Early this year (20 12), the Aquino administration proposed to transform the disputed SCS area into a “Zone of Peace, Freedom, Friendship and Cooperation” (ZoPFFC), designed to resolve the dispute rather than just manage tensions. The Jamestown Foundation ‘s China Brief describes the process as “a two-step process. The first is to “segregate” disputed from non-disputed areas. Essentially, this means declaring coastal waters, exclusive economic zones (EEZs) and continental shelves as “non-disputed” as these areas are governed by the 1982 United Nations Convention on the Law of the Sea (UNCLOS). Only the Spratly Islands is a truly disputed area and should be “enclaved” accordingly. The second step calls for the demilitarization of the Spratlys and the establishment of a joint agency to manage seabed resources and fisheries.
Joint development of the non-disputed areas will definitely help in moving forward but what area is outside the nine-dash line?
The ZoPFFC has been passed on to the ASEAN Maritime Forum, felt by some quarters as a “dead end due to Chinese opposition and the lack of consensus among the members of ASEAN”.
Joint projects and development
In the SCS, one form of CBM that is allowed under the “DOC” is the conduct of joint projects, as discussed in Beijing by ASEAN and China representatives in Jan 2012. Four working groups are to be created to examine joint projects in four areas: marine environmental protection, marine scientific research, search and rescue, and combating transnational threats. Future joint projects will be financed from a $476 million fund set up by China last November 20 I I . Whether these joint projects can be effectively implemented, and whether they will help reduce tensions, remains to be seen, as surmised in the Jamestown Foundation brief.
Regional Coast Guard
The Fourth ARF Inter-Sessional Meeting on Maritime Security (ISM MS) held at San Francisco, CA, USA, 14-15 June 2012 deliberated on the need for a regional coast guard. As gleaned from its report: Taking into consideration that not all countries have coast guards, the decision to develop a regional coast guard would be determined by the culture, national politics and history of individual states in the region. It requires careful analysis involving various stakeholders to decide whether or not to enhance existing regional maritime surveillance arrangements. An alternative approach to a regional coast guard is the development of a common information-sharing environment.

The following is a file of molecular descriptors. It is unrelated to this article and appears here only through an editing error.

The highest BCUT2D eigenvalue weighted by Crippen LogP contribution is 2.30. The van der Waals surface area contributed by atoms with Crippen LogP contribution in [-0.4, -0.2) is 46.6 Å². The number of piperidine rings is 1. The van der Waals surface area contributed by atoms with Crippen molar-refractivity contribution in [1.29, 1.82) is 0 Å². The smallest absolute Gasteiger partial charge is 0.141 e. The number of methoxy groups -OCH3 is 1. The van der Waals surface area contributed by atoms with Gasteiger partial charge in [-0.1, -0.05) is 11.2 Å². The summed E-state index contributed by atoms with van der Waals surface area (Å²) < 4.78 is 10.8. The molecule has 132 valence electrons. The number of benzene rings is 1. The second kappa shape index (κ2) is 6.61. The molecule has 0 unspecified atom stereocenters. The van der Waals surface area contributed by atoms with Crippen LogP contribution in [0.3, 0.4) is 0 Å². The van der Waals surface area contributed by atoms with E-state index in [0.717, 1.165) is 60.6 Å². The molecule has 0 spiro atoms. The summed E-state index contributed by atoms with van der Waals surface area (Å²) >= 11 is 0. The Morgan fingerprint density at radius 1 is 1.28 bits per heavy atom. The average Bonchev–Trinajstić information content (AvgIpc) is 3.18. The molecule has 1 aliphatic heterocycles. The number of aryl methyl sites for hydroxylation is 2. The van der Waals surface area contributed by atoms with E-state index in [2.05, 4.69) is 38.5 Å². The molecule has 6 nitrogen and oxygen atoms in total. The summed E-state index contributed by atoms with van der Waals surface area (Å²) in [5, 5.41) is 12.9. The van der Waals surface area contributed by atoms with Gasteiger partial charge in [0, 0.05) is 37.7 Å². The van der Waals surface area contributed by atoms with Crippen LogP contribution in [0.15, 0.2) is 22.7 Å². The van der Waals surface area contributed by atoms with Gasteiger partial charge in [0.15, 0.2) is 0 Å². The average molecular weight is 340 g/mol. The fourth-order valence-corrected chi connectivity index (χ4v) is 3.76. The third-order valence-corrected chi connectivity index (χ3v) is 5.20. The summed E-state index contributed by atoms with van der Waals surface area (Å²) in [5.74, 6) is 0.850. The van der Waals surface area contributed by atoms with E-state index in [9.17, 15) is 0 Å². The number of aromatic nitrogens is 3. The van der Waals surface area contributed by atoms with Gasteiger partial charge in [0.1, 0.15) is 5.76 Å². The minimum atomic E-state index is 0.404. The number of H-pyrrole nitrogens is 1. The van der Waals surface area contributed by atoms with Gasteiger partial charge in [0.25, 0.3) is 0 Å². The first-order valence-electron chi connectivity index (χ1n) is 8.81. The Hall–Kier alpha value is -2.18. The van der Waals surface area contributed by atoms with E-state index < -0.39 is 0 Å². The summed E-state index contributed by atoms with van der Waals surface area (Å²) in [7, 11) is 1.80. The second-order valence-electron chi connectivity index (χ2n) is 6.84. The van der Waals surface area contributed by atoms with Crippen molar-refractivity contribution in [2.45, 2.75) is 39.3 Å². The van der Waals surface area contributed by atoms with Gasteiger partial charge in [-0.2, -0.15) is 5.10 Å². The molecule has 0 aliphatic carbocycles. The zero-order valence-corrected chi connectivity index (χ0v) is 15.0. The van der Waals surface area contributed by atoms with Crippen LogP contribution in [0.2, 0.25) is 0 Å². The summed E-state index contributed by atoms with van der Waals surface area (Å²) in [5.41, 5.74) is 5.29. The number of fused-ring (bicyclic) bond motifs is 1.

Multilateral Maritime Cooperation
Additionally, the ISM MS 4th Meeting reiterated support for an open, transparent and inclusive multilateral maritime cooperation. There are also, albeit not ARF per se, an existing regional cooperation among the coast guards in the Asia Pacific region, in particular the North Pacific Coast Guard Forum (NPCGF), the Heads of Asian Coast Guard Agencies Meeting (HACGAM) series, the Indian Ocean Naval Symposium (IONS), and the Indian Ocean Rim Association for Regional Cooperation (lOR-ARC), the Regional Cooperation Agreement on Combating Piracy and Armed Robbery against Ships in Asia (ReCAAP), while others are voluntary and based on confidence relationship-basis.